Monkey Pox
Monkey Pox is an infectious viral disease that can occur in both humans and some other animals. Symptoms include fever, swollen lymph nodes, and a rash that forms blisters and then crusts over. The time from exposure to onset of symptoms ranges from 5 to 21 days. The duration of symptoms is typically 2 to 4 weeks. Cases may be severe, especially in children, pregnant women or people with suppressed immune systems.

The disease can resemble chickenpox, measles and smallpox. They begin as small flat spots, before becoming small bumps which then fill with at first clear fluid and then yellow fluid, which subsequently burst and scab over. Monkey pox is distinguished from other viral exanthems by the presence of swollen glands. These characteristically appear behind the ear, below the jaw, in the neck or in the groin, before the onset of the rash.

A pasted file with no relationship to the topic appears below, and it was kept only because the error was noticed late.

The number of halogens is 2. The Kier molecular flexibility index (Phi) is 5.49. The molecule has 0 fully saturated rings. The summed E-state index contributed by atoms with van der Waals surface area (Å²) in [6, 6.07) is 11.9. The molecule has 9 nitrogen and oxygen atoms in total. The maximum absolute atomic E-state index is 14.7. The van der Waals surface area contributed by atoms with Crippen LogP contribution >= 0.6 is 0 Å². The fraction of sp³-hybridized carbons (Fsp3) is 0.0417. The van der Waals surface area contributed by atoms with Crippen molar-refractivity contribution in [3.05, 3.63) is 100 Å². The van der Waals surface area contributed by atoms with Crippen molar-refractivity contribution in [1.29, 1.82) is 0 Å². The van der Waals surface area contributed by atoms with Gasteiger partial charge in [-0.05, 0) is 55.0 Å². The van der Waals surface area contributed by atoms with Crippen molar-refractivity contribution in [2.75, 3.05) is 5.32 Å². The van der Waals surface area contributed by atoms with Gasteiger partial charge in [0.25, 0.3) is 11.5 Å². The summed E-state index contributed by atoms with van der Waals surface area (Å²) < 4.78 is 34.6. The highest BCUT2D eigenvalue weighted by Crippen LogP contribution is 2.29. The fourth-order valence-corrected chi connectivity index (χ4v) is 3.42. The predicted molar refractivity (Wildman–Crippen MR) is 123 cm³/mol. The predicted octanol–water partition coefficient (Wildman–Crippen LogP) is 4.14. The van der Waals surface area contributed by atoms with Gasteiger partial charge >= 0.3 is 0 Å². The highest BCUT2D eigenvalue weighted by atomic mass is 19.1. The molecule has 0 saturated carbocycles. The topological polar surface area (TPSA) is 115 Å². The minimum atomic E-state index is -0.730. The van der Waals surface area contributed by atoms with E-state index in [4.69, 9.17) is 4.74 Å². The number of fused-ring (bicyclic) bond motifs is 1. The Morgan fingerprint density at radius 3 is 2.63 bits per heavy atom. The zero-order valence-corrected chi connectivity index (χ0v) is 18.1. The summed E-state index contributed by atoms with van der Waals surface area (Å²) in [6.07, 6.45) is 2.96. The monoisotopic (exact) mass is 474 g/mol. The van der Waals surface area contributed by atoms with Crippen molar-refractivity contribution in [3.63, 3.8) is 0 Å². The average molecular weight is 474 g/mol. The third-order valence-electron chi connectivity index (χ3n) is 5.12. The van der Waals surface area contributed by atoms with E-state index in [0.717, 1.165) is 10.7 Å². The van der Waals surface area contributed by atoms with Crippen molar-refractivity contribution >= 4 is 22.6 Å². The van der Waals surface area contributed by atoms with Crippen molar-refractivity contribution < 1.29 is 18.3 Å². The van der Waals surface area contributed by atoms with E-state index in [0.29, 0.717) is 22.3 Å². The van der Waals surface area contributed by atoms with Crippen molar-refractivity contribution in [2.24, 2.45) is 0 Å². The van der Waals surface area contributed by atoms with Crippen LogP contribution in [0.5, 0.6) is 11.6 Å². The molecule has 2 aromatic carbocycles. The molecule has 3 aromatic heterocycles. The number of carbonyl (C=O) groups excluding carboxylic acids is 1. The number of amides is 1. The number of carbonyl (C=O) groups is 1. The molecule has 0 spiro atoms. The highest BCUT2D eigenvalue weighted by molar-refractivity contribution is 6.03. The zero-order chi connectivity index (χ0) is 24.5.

Since monkey pox is a rare disease, please consider herpes infection such as varicella first if monkey pox is not an epidemic. It differs from varicella in that vesicular lesions exist on the palms and soles.